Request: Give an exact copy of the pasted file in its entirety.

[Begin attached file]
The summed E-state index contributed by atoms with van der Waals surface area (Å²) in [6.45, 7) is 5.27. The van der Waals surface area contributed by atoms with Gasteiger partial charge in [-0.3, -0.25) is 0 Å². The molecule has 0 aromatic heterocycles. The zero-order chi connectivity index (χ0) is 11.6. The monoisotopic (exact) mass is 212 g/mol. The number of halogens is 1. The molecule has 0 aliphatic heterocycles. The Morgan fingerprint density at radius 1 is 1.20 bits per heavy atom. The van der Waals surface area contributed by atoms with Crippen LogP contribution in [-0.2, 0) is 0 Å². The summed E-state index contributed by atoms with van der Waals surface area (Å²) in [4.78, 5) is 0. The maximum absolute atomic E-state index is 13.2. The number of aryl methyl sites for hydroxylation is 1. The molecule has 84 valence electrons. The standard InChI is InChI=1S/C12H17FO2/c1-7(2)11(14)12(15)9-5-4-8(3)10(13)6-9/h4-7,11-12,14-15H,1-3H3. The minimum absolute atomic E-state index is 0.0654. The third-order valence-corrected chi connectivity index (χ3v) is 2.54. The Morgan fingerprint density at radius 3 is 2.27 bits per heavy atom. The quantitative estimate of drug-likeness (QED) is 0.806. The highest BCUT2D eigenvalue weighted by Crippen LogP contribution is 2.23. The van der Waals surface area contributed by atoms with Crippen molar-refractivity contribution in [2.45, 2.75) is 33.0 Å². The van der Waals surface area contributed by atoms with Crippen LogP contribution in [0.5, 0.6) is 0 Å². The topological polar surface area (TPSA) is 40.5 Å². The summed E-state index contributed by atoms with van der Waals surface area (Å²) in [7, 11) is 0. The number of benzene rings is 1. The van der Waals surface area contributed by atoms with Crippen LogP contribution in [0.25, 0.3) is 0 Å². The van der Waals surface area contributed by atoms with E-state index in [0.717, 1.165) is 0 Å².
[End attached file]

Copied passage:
The summed E-state index contributed by atoms with van der Waals surface area (Å²) in [6.45, 7) is 5.27. The van der Waals surface area contributed by atoms with Gasteiger partial charge in [-0.3, -0.25) is 0 Å². The molecule has 0 aromatic heterocycles. The zero-order chi connectivity index (χ0) is 11.6. The monoisotopic (exact) mass is 212 g/mol. The number of halogens is 1. The molecule has 0 aliphatic heterocycles. The Morgan fingerprint density at radius 1 is 1.20 bits per heavy atom. The van der Waals surface area contributed by atoms with Crippen LogP contribution in [-0.2, 0) is 0 Å². The summed E-state index contributed by atoms with van der Waals surface area (Å²) in [4.78, 5) is 0. The maximum absolute atomic E-state index is 13.2. The number of aryl methyl sites for hydroxylation is 1. The molecule has 84 valence electrons. The standard InChI is InChI=1S/C12H17FO2/c1-7(2)11(14)12(15)9-5-4-8(3)10(13)6-9/h4-7,11-12,14-15H,1-3H3. The minimum absolute atomic E-state index is 0.0654. The third-order valence-corrected chi connectivity index (χ3v) is 2.54. The Morgan fingerprint density at radius 3 is 2.27 bits per heavy atom. The quantitative estimate of drug-likeness (QED) is 0.806. The highest BCUT2D eigenvalue weighted by Crippen LogP contribution is 2.23. The van der Waals surface area contributed by atoms with Crippen molar-refractivity contribution in [2.45, 2.75) is 33.0 Å². The van der Waals surface area contributed by atoms with Crippen LogP contribution in [0.5, 0.6) is 0 Å². The topological polar surface area (TPSA) is 40.5 Å². The summed E-state index contributed by atoms with van der Waals surface area (Å²) in [7, 11) is 0. The number of benzene rings is 1. The van der Waals surface area contributed by atoms with Crippen LogP contribution in [0.25, 0.3) is 0 Å². The van der Waals surface area contributed by atoms with E-state index in [0.717, 1.165) is 0 Å².